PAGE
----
Tips to help make daily exercise just routine


My Top Tips to help make daily exercise just routine:

When you plan your week ahead schedule your exercise like other commitments.

To keep sessions interesting don’t be afraid to mix things up. Different types of exercise such as squats, lunges, deadlifts or climbing uphill on the treadmill challenges different muscle groups. Research also shows this is the best way to keep fit and develop endurance and muscle mass.

Short of time one day? No problem – make it quick but intense; short bursts of exercise can be just as effective as a longer workout.

Try something new. In the summer, why not go for a kayak paddle? Winter is a great time to try cross-country skiing. All physical activity counts as exercise.

Busy gym – no sweat – many of us can only train at the busiest times, but even in a crowded gym there will always be a piece of equipment or an area available. The key is not to hang around or be wedded to a particular sequence of exercises that might hold you up and waste precious time.

  • Develop an ‘exercise toolkit’ of tried and tested exercise protocols to slot into what’s available: Tabata, HIIT, timed sets, to name but a few.
  • These should also range across the main movements targeted in each workout, i.e. the main compound movements. So, if the gym is busy you have options, with exercise variants of these movements; for example, if the squat rack is taken, then grab a kettlebell for goblet squats or overhead squats.
  • An exercise toolkit allows you to maximise your time efficiently, even in a busy gym.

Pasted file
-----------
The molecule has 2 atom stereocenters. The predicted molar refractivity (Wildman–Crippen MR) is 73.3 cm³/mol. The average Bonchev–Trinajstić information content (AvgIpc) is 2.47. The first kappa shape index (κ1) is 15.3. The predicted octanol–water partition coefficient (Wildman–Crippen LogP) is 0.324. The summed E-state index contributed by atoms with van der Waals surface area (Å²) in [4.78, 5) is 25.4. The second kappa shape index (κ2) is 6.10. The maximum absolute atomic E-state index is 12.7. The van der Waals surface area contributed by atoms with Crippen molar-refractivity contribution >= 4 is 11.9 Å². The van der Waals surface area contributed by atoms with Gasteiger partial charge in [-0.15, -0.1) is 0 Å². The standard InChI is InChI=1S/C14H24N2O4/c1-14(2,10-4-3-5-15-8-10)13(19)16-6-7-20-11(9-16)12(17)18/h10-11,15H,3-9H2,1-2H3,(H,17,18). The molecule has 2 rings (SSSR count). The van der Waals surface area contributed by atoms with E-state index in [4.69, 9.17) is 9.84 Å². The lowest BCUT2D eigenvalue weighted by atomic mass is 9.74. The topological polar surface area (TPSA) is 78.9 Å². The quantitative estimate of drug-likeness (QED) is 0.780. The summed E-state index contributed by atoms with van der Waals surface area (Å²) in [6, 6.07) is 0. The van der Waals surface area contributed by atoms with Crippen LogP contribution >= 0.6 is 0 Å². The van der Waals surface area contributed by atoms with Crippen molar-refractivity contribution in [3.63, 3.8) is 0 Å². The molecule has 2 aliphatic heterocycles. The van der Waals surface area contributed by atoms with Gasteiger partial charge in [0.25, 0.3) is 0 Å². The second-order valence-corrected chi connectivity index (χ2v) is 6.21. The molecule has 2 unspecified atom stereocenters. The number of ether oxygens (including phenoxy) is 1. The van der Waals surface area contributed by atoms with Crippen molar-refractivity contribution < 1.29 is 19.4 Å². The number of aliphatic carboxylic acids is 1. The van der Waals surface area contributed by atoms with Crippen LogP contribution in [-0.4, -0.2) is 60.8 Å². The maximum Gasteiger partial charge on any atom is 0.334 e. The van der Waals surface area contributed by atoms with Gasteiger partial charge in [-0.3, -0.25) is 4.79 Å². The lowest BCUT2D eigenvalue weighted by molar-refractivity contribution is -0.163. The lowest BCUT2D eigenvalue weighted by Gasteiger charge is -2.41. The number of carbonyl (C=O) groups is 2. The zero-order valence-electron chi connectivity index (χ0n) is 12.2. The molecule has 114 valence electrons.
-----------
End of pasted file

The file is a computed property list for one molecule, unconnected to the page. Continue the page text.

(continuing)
Remember, it’s not the time in the gym that counts, but the percentage of the time being active. Fitter individuals will be doing more in a shorter space of time, no matter how crowded the space may be.

If you really find it hard to keep motivated long enough to create a routine, find an exercise buddy, so you can help motivate each other. Or consider a consult with a Personal Trainer. You don’t need to commit to the time or expense of regular meetings, but a one-time consult can be informative and motivating; for example, let’s consider the importance of maintaining freedom of movement:

Why to make time to stretch

Stretching can be useful if you lack flexibility and a range of movement of a joint. A short or tight muscle can limit mobility, with, for example, problems around squatting very common, often due to a lack of flexibility of the hips or ankles.

When a muscle is shortened, it will also start to pull joints out of proper postural positions, leading to pain and discomfort, while the more limited range of movement will also lead to a decrease in force output, as the muscle will not be able to function properly. In such a case further injury can also occur.

Performing some simple static stretching on the targeted area can help, by taking the muscle to end range. However, when performing stretching it is vital to do so when relaxed. Don’t try to force a stretch, as this will lead to discomfort and may even prove counter-productive. For a muscle to relax and lengthen, you must to be relaxed. Deep breathing can help, as well as foam rolling, which is essentially a self-massage. The aim is to roll onto a tight muscle, either slowly to target trigger points, or slightly faster to get some blood flow into the muscle. It’s essential to relax your body to help the muscle relax, so once again focus on your breathing.

Never be afraid to approach a Personal Trainer – just don’t expect them to give away all their secrets for free!

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Alex is a registered Master Trainer and Nutritional Advisor with Level 4 qualifications in obesity and diabetes. He is also a strength specialist and a Ni Dan in Shotokan Karate.

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